The Federal Reserve's balance sheet shrank in the latest week, partly due to a decline in its holdings of mortgage-related securities, Fed data released on Thursday showed.
The fall in holdings of agency debt and mortgage-backed bonds came as the Fed this week reinstated its program of purchasing Treasuries in a bid to lower long-term interest rates and support the economic recovery, which has shown signs of weakening.
The balance sheet -- a broad gauge of Fed lending to the financial system -- fell to $2.297 trillion in the week ended Aug 18 from $2.310 trillion the previous week.
The central bank's ownership of mortgage bonds guaranteed by Fannie Mae, Freddie Mac and the Government National Mortgage Association (Ginnie Mae) fell to $1.113 trillion on Wednesday from $1.119 trillion a week earlier.
The Fed's holdings of debt issued by Fannie, Freddie and the Federal Home Loan Bank system slipped to $157.21 billion from the previous week's $159.38 billion.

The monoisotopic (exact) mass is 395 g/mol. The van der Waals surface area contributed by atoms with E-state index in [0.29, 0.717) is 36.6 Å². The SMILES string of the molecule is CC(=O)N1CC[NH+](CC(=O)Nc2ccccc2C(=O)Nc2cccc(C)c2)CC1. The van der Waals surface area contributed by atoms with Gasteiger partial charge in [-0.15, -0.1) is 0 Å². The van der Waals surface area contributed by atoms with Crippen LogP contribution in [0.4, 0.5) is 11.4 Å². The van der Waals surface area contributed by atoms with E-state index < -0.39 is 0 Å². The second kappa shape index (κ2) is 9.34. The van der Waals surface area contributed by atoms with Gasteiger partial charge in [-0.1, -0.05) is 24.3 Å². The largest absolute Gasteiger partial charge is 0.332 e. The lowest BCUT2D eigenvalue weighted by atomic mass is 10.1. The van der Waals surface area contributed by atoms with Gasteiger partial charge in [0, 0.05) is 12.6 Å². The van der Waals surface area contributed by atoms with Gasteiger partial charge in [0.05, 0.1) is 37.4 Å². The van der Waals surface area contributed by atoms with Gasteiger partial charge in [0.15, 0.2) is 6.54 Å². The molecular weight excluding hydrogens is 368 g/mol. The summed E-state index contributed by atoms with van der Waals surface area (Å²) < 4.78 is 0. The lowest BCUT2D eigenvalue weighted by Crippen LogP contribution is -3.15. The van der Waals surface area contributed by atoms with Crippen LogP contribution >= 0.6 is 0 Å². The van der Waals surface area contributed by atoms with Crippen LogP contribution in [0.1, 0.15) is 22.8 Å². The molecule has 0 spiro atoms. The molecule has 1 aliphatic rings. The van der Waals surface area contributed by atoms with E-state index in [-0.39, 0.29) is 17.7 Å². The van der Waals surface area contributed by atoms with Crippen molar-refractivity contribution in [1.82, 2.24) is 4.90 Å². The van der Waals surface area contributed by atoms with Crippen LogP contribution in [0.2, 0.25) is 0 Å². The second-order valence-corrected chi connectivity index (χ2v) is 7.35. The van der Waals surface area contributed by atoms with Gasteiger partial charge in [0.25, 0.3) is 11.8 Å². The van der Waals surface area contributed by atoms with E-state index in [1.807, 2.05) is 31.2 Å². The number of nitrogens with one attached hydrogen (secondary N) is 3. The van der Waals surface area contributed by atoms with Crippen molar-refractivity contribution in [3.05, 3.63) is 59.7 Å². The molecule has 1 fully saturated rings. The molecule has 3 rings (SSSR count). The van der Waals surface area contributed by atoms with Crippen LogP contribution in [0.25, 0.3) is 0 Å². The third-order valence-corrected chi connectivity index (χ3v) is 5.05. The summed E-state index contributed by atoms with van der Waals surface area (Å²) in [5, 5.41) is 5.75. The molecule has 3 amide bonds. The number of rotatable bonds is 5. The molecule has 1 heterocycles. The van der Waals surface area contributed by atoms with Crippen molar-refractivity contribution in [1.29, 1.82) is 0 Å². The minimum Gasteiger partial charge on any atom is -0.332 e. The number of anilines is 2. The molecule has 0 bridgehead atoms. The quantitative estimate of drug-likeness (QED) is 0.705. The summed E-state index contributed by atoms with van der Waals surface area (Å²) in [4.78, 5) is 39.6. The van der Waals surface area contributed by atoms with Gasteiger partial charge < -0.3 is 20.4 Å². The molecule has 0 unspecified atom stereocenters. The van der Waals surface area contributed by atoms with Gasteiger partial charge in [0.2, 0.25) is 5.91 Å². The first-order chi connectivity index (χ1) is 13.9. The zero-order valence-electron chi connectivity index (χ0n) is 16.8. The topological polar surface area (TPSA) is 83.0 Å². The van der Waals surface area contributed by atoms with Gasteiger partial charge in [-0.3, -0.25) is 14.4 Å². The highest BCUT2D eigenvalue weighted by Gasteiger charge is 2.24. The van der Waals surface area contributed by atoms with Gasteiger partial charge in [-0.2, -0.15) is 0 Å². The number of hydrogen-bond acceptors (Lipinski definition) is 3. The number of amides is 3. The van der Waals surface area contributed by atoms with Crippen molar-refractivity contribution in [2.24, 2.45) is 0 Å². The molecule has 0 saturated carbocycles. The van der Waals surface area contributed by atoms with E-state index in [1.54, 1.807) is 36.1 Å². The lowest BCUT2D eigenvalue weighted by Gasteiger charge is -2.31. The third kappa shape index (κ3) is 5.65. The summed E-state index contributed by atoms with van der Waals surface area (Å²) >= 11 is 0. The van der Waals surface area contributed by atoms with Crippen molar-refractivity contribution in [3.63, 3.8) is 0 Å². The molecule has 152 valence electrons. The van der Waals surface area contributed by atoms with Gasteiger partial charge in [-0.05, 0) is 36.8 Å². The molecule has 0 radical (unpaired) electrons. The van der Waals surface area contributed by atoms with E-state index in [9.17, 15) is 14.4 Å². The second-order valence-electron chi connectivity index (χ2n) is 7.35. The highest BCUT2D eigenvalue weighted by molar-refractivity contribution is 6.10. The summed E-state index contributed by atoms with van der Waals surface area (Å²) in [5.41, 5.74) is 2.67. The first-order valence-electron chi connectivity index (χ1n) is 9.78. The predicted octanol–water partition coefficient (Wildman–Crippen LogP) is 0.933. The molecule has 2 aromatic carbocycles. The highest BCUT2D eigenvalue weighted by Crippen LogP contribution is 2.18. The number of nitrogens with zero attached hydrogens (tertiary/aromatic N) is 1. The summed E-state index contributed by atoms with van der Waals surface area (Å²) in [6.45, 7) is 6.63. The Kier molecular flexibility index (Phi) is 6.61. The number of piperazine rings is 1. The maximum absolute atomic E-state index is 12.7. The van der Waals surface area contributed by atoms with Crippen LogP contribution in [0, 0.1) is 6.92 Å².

At the same time, U.S. government securities held by the central bank increased, to $779.55 billion on Wednesday from $777.00 billion last week.
After its Aug 10 policy meeting, the Fed said it will use money from maturing mortgage securities it owns to buy Treasuries with the aim of maintaining its holdings of securities at about $2.054 trillion.
In 2009, the Fed bought $300 billion Treasuries over a six-month period.
Earlier Thursday, the Fed bought $3.61 billion in Treasuries after it purchased $2.55 billion two days ago.
As for emergency lending, the Fed said overnight direct loans to credit-worthy banks via its discount window averaged $12 million a day in the week ended Wednesday, slower than the $14 million daily pace the previous week.
(Reporting by Richard Leong, Editing by Chizu Nomiyama)